This MFP takes a few minutes to boot up if it's been switched off, but on the first use there's a one-off configuration taking 30 minutes. You can use HP's Web Jetadmin interface to continue the device configuration during the process, but we encountered an error code. After power-cycling the printer it seemed to work fine again, but the error recurred during our first print tests. Newer firmware fixed the issue - we deployed this remotely via the web admin interface, but it's also possible from a USB disk at the device.

Without a rash of buttons, this is a good looking device, but we're not entirely convinced by its touchscreen interface. It's comprehensive, allowing access to basic functions, administration, maintenance and more advanced job storage and retrieval options, and the home screen icons can be customised. It's also responsive, although there's an appreciable delay when entering some of the sub-menus. However, it's not as user-friendly or familiar as the systems used in some of HP's consumer devices, which could inhibit users from getting the most out of it.


Two years since we first tested a fixed-head inkjet such as this, we're still surprised by their speed. HP's Page Wide system can apply ink over the full width of the page, so the paper transport needn't pause for a moving head to catch up.

At the default Professional quality setting, the first page of our standard 25-page text document arrived in nine seconds, and the job completed at a rate of 31.3 pages per minute (ppm). Over 100 pages, where the time to first page (TTFP) has less impact, this rose to 39.5ppm. Dropped to General Office quality, the printer reached 50ppm over 25 pages, and 64ppm over 100, which looks almost comically fast from a 1,200 MFP.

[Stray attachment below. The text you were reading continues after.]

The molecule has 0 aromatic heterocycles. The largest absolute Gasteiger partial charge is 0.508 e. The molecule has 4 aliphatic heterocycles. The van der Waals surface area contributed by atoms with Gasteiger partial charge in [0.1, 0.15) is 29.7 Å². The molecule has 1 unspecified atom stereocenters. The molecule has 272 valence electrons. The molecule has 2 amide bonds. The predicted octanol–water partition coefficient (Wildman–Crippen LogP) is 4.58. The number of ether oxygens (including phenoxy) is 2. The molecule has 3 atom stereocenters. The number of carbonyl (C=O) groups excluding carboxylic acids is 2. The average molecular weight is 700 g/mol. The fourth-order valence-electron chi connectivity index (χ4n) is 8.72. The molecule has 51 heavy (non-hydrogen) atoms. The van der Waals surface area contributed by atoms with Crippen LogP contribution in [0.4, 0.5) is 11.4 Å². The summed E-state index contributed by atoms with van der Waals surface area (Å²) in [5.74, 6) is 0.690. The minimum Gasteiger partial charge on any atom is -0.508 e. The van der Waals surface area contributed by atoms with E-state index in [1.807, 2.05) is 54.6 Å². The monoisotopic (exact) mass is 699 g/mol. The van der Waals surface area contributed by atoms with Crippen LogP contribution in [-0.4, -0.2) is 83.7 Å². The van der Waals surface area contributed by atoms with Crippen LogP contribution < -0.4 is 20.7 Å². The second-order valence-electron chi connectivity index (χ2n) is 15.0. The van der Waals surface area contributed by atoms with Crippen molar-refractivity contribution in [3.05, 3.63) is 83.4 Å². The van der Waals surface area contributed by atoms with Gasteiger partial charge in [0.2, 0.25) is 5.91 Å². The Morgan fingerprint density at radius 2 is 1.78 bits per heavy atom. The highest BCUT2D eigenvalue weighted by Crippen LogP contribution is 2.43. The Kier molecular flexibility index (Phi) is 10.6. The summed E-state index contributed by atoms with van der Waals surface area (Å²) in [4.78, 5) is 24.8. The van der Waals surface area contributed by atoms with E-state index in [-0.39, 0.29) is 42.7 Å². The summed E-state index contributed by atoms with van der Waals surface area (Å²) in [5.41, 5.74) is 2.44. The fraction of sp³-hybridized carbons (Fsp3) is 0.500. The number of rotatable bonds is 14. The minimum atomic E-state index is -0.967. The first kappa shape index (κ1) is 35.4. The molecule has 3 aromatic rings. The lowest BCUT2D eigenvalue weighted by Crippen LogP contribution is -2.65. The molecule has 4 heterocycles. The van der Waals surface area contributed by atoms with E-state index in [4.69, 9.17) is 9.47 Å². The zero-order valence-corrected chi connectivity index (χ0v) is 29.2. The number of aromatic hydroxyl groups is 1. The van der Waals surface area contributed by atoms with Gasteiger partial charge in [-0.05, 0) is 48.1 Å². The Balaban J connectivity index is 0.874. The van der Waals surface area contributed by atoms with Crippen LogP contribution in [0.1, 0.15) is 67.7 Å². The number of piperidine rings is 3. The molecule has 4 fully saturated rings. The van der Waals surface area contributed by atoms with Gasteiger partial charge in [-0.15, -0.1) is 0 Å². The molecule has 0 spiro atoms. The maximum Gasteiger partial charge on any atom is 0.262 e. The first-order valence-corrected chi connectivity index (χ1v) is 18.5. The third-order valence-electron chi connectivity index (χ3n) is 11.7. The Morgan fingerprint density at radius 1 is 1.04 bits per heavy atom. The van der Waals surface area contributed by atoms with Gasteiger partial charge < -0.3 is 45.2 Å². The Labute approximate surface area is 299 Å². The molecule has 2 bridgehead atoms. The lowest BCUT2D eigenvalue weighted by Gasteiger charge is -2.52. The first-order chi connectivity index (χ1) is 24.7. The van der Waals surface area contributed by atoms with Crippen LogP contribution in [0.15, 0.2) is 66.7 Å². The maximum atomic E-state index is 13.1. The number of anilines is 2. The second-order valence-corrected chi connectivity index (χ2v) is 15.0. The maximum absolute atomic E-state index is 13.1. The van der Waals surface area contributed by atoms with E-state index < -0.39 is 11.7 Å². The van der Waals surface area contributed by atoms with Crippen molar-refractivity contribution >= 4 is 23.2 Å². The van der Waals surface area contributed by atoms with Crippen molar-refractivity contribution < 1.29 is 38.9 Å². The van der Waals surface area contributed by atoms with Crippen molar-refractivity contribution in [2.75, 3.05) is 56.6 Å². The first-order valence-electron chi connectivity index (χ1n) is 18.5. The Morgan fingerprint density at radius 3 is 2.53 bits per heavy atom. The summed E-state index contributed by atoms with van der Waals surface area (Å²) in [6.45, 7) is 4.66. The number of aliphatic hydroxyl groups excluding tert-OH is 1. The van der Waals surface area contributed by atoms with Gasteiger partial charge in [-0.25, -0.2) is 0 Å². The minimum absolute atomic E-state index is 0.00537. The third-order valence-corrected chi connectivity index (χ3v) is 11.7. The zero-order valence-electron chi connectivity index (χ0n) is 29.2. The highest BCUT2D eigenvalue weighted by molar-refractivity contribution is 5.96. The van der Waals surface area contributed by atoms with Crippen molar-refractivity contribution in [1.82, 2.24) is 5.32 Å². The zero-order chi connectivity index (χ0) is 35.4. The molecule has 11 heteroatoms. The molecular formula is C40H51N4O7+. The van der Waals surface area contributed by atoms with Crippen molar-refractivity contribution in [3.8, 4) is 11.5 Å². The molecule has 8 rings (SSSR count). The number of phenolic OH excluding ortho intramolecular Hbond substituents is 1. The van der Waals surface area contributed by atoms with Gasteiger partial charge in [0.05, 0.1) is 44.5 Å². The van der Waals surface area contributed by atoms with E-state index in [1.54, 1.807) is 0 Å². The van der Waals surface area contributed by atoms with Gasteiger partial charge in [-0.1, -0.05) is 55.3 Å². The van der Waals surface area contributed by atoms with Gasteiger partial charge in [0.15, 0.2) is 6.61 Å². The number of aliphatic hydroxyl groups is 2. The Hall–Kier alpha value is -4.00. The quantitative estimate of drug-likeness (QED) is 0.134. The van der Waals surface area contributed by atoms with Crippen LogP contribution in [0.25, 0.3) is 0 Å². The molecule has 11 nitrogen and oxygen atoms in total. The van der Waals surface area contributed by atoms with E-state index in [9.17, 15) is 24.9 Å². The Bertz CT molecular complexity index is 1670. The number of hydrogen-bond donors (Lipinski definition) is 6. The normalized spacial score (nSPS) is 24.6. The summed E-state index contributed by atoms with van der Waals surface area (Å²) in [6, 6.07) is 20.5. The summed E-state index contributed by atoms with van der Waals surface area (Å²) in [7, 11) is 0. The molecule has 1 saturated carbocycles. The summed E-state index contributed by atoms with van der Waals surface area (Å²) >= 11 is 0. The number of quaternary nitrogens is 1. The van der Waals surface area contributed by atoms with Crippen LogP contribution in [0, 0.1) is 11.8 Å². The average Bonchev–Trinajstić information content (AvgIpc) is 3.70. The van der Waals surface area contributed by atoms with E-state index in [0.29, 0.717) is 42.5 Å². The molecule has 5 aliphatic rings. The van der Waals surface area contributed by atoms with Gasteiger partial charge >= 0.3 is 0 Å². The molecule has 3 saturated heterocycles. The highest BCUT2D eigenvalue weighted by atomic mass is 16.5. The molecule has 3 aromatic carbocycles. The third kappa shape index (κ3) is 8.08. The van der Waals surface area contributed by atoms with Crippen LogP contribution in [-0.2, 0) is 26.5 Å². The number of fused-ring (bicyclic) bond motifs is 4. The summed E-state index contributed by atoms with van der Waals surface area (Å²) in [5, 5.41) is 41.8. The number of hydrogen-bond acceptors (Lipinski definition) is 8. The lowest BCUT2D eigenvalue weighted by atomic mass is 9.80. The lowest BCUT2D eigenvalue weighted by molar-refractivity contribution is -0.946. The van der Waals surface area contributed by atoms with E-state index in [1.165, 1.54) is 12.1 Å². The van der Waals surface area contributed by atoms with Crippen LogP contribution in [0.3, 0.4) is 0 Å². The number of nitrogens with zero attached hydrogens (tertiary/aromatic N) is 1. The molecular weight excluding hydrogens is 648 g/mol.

The device gets slower when printing complex graphics in colour. At Professional quality the X585dn reached 21.8ppm over 24 pages. It rose to an impressive 34.4ppm at the General Office setting.

Duplexing was lightening, with 10 sides of colour graphics printing onto five sheets in 35 seconds. Using the ADF, photocopies were the quickest we've ever timed, with 10 colour pages duplicated in 25 seconds, and 10 mono pages in 22 seconds - a typical laser MFP needs longer to warm up.

Scanning on the device, a preview took eight seconds, while saving a 150-dots-per-inch (dpi) A4 PDF file to USB disk needed only a second longer. Scanning to LZW-compressed TIFFs, an A4 document took around 25 seconds at 150 or 300dpi, while a 6x4" photo took 52 seconds at 600dpi.

Scan quality was high across our tests, but print quality was varied. Black text was always excellent - most will find it indistinguishable from laser output - and graphics were artifact-free other than some aliasing on diagonals at the General Office setting.